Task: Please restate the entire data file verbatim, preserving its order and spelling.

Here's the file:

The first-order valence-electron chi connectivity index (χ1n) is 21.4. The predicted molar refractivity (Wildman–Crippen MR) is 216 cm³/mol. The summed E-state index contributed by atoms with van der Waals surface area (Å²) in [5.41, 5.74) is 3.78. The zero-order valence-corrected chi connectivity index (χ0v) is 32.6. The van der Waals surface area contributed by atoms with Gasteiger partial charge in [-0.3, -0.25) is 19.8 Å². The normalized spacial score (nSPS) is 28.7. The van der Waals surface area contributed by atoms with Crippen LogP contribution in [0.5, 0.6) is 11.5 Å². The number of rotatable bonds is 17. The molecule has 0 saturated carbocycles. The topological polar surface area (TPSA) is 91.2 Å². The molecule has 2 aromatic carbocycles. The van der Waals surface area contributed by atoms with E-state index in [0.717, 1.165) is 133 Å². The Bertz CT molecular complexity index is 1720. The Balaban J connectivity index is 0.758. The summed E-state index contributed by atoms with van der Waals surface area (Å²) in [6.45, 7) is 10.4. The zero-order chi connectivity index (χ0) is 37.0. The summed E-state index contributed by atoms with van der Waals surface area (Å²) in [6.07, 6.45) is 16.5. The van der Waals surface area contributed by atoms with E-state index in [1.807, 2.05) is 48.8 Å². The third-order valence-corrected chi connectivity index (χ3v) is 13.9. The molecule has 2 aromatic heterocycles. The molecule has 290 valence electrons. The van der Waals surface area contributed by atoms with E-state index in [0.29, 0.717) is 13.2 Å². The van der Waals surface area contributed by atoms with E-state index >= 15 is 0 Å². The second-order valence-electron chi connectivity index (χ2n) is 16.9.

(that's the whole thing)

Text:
The first-order valence-electron chi connectivity index (χ1n) is 21.4. The predicted molar refractivity (Wildman–Crippen MR) is 216 cm³/mol. The summed E-state index contributed by atoms with van der Waals surface area (Å²) in [5.41, 5.74) is 3.78. The zero-order valence-corrected chi connectivity index (χ0v) is 32.6. The van der Waals surface area contributed by atoms with Gasteiger partial charge in [-0.3, -0.25) is 19.8 Å². The normalized spacial score (nSPS) is 28.7. The van der Waals surface area contributed by atoms with Crippen LogP contribution in [0.5, 0.6) is 11.5 Å². The number of rotatable bonds is 17. The molecule has 0 saturated carbocycles. The topological polar surface area (TPSA) is 91.2 Å². The molecule has 2 aromatic carbocycles. The van der Waals surface area contributed by atoms with E-state index in [0.717, 1.165) is 133 Å². The Bertz CT molecular complexity index is 1720. The Balaban J connectivity index is 0.758. The summed E-state index contributed by atoms with van der Waals surface area (Å²) in [6.45, 7) is 10.4. The zero-order chi connectivity index (χ0) is 37.0. The summed E-state index contributed by atoms with van der Waals surface area (Å²) in [6.07, 6.45) is 16.5. The van der Waals surface area contributed by atoms with E-state index in [1.807, 2.05) is 48.8 Å². The third-order valence-corrected chi connectivity index (χ3v) is 13.9. The molecule has 2 aromatic heterocycles. The molecule has 290 valence electrons. The van der Waals surface area contributed by atoms with E-state index in [0.29, 0.717) is 13.2 Å². The van der Waals surface area contributed by atoms with E-state index >= 15 is 0 Å². The second-order valence-electron chi connectivity index (χ2n) is 16.9.